This is an archived release.
Growth in savings scheme for youths
Home investment savings with tax deduction for young people (BSU) amounted to NOK 14.8 billion at end-January. The twelve-month growth in BSU was 11.6 per cent, which is the highest twelve-month growth since the scheme became established.
At end-January 2009, the total BSU deposits amounted to NOK 14.8 billion, up from NOK 13.3 billion at end-January 2008. The major part of the increase stems from the last month in 2008; in December the home investment savings increased by NOK 1.3 billion. The investments continued to increase in January this year by NOK 0.2 billion, which is a variance from the normal seasonal pattern for these deposits. One explanation can be the changed regulations for BSU deposits from 1 January 2009 (see box).
The bulk of the deposits are made in December in order to achieve tax deductions the same year (see the graph), while the withdrawal of the deposits for home investments are spread over the year. The concentration of deposits in December is due to the fact that investments in BSU are tax deductible. To withdraw money from a BSU account and avoid tax liability, several conditions have to be met (see box).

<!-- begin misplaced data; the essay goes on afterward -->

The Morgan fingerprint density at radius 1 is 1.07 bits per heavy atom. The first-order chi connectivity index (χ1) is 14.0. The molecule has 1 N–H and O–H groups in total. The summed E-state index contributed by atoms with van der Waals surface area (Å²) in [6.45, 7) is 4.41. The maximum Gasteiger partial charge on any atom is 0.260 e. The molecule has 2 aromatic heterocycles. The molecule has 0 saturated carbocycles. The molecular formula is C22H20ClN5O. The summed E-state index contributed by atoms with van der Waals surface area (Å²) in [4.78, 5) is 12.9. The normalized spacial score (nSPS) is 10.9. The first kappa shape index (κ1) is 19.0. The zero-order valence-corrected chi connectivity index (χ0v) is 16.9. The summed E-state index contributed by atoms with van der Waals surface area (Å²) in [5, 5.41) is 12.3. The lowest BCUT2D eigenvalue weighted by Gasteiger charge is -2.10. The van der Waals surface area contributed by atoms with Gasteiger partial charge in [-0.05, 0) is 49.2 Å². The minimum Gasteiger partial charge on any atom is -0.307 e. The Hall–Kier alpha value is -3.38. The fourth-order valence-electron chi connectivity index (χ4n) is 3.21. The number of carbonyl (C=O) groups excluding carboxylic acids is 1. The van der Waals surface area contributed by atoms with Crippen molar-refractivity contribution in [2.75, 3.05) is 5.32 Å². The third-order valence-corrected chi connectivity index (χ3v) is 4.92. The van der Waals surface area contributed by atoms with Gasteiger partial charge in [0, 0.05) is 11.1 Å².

Home investment savings with tax deduction for young people (BSU)
Home investment savings with tax deduction for young people (BSU) is a savings scheme for people under 34 years of age. As from 2009, the total savings for one year are NOK 20 000 and total savings in the scheme are NOK 150 000. The scheme guarantees a loan four times the savings amount, and currently gives a yearly tax deduction of up to NOK 4 000. In order to avoid tax liability for withdrawals, the entire amount must be used for housing purposes. This includes buying a house or an apartment, or repayments on mortgages for a house purchased after the savings started.
The statistics is now published as Banks and mortgage companies.